That is a powerful message.
Jesus was in his hometown. The first reading told us that prophets are the ones who make the difference. If you read the Bible, it tells how all the kings and queens have their role and place. But it is the prophets who are the ones who know how to enter the glass and fill it.
You and I through baptism and Eucharist and confirmation are called to be prophetic. That is the nature of who we are. Sometimes we have to wait, sometimes we have to be humble just like Susanne Boyle, who always had that voice but then, all of a sudden, everything blossoms.
If I were to do a survey here is the question. “Do you love each other? Do you love your wife or your husband? Do you love your children? Do you like to have the grandchildren over? Do you like to go out with your friends?” And everybody would answer: “Yes.”
But if I ask you, “How well do you know them, how well do you love them, and how much do they love you?” Probably there is something within all of us that we have never revealed to anyone else and if we did — it may sound stupid. And yet, you love your friends, and they love you. Jesus says, “True love means throughout your whole life you have to work at loving others. And every day you have to say, ‘Rinse out my glass.’ ”
At home when a family has small children, or grown children, and they go to bed at night what should be said is, “Good night. I love you.” The little kids will give you a kiss. The older ones say, “See you in the morning.” They never miss that moment. We never know when one person is not going to wake up and then you would say, “I missed it. I should have emptied my glass. Now how can I forgive myself?”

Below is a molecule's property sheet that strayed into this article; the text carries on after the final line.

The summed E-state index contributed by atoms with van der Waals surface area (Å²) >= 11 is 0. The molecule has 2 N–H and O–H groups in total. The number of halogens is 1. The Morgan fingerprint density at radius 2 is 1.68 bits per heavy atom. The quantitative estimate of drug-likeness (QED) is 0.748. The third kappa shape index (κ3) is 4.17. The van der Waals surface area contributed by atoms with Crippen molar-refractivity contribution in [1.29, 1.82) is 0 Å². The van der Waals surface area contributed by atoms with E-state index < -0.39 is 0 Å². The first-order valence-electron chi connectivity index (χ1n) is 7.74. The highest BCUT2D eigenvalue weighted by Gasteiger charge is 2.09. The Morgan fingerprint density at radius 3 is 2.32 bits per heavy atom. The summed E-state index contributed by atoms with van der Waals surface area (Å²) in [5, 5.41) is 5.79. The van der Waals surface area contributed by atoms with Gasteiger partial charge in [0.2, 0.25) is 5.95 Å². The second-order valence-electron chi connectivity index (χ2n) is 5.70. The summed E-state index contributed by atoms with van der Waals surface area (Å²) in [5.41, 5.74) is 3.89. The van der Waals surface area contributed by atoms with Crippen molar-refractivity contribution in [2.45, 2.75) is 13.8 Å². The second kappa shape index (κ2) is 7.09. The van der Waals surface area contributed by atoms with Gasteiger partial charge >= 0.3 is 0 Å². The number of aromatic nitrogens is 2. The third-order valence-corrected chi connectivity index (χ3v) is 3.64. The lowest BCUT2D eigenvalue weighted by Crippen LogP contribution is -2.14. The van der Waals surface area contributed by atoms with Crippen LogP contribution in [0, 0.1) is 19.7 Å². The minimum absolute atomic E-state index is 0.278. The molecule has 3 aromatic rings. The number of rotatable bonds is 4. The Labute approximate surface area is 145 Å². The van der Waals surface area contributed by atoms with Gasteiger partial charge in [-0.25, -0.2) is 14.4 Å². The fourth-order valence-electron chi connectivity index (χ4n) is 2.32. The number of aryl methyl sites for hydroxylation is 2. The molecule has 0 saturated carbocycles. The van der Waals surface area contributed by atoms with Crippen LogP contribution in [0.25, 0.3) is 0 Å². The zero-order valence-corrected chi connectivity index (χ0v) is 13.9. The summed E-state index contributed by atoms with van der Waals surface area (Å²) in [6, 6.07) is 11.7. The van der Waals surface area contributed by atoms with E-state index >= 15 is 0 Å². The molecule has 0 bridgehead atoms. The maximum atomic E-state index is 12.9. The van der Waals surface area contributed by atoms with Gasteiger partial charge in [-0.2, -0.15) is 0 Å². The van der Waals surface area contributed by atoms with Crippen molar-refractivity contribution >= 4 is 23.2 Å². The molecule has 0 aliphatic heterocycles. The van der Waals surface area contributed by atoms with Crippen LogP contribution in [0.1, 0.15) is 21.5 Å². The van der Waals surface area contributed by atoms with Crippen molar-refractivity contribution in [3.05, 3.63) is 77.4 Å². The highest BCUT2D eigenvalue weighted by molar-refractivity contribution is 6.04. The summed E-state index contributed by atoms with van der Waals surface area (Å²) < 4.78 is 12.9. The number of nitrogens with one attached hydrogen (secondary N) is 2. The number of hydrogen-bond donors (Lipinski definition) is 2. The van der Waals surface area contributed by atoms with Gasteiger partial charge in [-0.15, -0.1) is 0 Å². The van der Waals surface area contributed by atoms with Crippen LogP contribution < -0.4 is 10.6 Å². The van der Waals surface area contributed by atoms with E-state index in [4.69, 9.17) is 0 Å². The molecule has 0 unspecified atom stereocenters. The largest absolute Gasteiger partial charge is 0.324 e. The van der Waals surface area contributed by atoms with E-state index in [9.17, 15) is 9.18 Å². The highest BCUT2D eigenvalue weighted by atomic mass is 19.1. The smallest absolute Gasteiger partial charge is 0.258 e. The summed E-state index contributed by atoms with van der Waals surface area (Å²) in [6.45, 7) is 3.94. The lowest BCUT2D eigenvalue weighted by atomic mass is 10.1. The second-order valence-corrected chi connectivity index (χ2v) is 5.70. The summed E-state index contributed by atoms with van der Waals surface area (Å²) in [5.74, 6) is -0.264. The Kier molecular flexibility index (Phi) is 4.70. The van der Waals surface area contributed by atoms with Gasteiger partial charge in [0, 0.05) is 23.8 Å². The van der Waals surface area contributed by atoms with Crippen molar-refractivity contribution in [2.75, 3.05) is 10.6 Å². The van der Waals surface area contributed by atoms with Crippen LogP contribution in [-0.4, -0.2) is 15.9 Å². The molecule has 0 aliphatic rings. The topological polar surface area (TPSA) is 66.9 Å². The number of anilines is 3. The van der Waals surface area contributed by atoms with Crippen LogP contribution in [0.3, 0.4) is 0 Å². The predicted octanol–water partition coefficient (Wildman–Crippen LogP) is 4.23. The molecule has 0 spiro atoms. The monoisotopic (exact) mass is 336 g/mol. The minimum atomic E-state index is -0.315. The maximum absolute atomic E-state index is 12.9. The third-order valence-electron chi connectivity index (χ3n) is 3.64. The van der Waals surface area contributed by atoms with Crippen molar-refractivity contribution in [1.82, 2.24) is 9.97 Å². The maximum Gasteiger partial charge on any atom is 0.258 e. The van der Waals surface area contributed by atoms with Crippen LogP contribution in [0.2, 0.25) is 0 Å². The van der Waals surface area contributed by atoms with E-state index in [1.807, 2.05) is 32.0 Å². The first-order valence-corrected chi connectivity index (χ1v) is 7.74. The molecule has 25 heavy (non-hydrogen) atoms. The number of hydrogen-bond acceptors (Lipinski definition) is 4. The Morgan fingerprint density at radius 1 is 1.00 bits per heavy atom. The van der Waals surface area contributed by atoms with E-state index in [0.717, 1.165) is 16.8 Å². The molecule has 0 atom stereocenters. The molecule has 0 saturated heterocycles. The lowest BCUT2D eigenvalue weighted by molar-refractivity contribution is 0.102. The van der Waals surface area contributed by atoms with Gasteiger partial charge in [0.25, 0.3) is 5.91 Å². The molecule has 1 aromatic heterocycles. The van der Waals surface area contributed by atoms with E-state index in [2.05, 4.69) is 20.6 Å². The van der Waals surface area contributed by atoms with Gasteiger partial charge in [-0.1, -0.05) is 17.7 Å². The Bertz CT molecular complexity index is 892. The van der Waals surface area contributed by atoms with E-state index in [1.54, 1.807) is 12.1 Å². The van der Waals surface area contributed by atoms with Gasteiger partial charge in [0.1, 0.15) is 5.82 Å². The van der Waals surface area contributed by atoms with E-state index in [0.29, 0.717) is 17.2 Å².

Jesus says, “Don’t put yourself in that bind. Always make sure that you are always rinsing out that glass, that you will always be a prophet, that you will be humble, and that you will have gifts. You don’t have to have a tattoo or wear a T-shirt — you just need to live. And if we do have love then we are a loving people and we will see it over and over and over.
So this morning Jesus is saying, “I just want you to get your act together so that you’ll know that my grace is enough for you. And I want you to know that if you keep drinking out of the same glass — one day chocolate milk, one day a beer, one day a Manhattan, one day iced tea, one day water and it’s always in the same glass — after a while you are not going to taste anything.
But if the glass is clean you will say: “Fill my life. I have sinned and I am weak but you told me, through Paul, that it is through my weakness that I become strong.”
This morning we have all come here because we are lovers. We are all humble. We know God has to be first. We have all come here this morning saying, “Lord, I’ve just acknowledged my sins. My glass is clean and it’s empty. Just fill my glass.”
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Monsignor Michael Kuse is pastor of Blessed Sacrament Parish in Quincy, Illinois.
(TASCAM DR 40 file 0003)